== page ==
Absolutely. Psychologically healthy employees are more productive and have significantly lower absenteeism and disability rates. The economic impact of mental health problems on Canadian business is estimated at tens of billions of dollars annually, due to lost productivity, accidents/injuries, and short and long-term disability rates. The goal of GM@W is to minimize such impacts on an organization. You can implement GM@W with full confidence that you are, not only supporting the health and well-being of employees, but also helping to ensure a thriving and profitable enterprise. This is especially true during difficult economic times, when the financial impacts of absenteeism, disability, or legal/regulatory sanctions are more difficult to absorb.
All GM@W Resources are available online at no cost. GM@W is designed to be quick and efficient to implement. In the GM@W Assessment stage, employers might choose the brief GM@W Initial Scan (2-3 minutes to complete) and to get a quick snapshot of employee work experiences. Or, they might select the comprehensive GM@W Survey (15-20 minutes to complete) along with the GM@W Organizational Review – this is the recommended approach. The GM@W Action and Evaluation phases require dedicated time and effort - however, experience shows that the beneficial results far outweigh this expenditure of resources.
Once your survey period is complete, you will be able to generate a report from your Dashboard.
At this time, the Online Survey cannot be modified. If the language does not suit your organization, you are encouraged to clarify definitions and/or language ahead of sending the link to the Survey. For example, who is considered a supervisor versus who is a manager might be different for each organization.
The GM@W Dashboard is a secured login section of the GM@W Website that allows Organizational Representatives (who have signed up for the GM@W Dashboard) to administer GM@W Online Surveys and generate GM@W Reports that will provide a visual summary of the GM@W Online Survey Results. If you would like to utilize these GM@W Resources and are an Organizational Representative we encourage you to sign up for the GM@W Dashboard (at no cost).
All GM@W Resources (including sample GM@W Reports) are available for download in the GM@W Documents & Resources section of the website, which does not require GM@W Dashboard signup to access. To administer GM@W Online Surveys, however, an Organizational Representative must sign up for the GM@W Dashboard.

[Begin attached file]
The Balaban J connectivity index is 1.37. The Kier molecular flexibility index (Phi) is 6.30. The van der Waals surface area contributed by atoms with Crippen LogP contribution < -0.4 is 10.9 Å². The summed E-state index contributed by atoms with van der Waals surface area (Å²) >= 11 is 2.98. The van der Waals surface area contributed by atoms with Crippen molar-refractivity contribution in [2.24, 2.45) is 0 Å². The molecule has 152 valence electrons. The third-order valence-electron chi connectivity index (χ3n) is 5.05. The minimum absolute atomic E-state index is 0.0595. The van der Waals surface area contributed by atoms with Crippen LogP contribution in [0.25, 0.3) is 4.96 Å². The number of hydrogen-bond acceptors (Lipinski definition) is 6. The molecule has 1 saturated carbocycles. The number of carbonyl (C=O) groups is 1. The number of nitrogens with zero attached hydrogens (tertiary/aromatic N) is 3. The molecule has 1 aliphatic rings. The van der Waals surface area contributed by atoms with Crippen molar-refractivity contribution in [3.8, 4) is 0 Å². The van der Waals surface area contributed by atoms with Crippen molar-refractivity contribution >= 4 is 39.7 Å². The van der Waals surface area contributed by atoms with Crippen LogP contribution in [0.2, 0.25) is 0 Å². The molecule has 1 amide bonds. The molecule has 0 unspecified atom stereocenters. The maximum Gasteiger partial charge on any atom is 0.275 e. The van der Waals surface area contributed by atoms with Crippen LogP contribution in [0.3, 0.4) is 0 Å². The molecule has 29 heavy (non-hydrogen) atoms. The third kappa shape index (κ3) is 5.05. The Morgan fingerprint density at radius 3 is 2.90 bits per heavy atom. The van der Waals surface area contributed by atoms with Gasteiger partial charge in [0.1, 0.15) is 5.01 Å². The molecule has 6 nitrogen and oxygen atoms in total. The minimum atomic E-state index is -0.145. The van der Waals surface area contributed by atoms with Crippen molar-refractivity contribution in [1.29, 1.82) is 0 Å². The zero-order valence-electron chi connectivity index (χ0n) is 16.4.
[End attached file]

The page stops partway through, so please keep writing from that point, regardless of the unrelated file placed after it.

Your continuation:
No, only an Organizational Representative who is planning on administrating GM@W Online Surveys needs to sign up for the GM@W Dashboard. The Organizational Representative will generate and email the survey link to their employees.
Initially, organizations will be given one year to administer each GM@W Online Survey, but you may extend or shorten your GM@W Online Survey cycle period. However, we recommend a GM@W Online Survey cycle period of 2-4 weeks.
We have a number of materials you can distribute to your employees and refer to for inclusion in communication with your employees that explain the GM@W process and its strictly confidential nature (see the next question). Please explore the GM@W Documents & Resources section of our website to view these materials.
Information provided by the Organizational Representative and all GM@W Online Survey data will be kept on a secure server in Canada and is strictly confidential. The GM@W Online Survey data will be kept anonymous and reported in the aggregate only; individual-level data will not be released.
Furthermore, GM@W Online Survey data will be used for research purposes by the GM@W Project Team only with explicit consent of the Organizational Representative and each individual employee. The Great-West Life Centre for Mental Health in the Workplace and CARMHA will receive a monthly report of GM@W Users. No individual users or organizations will be identified.
Yes, a French version of GM@W is available – please click on Cliquez ici pour Français in the top left corner of the GM@W Website. You can run a bilingual survey using one survey link. You will need to instruct your employees to open the link and then toggle to the French view to complete the survey. All the survey responses – English and French - will be captured in the same report.
At this time, there is no plan to provide GM@W in any languages other than English and French.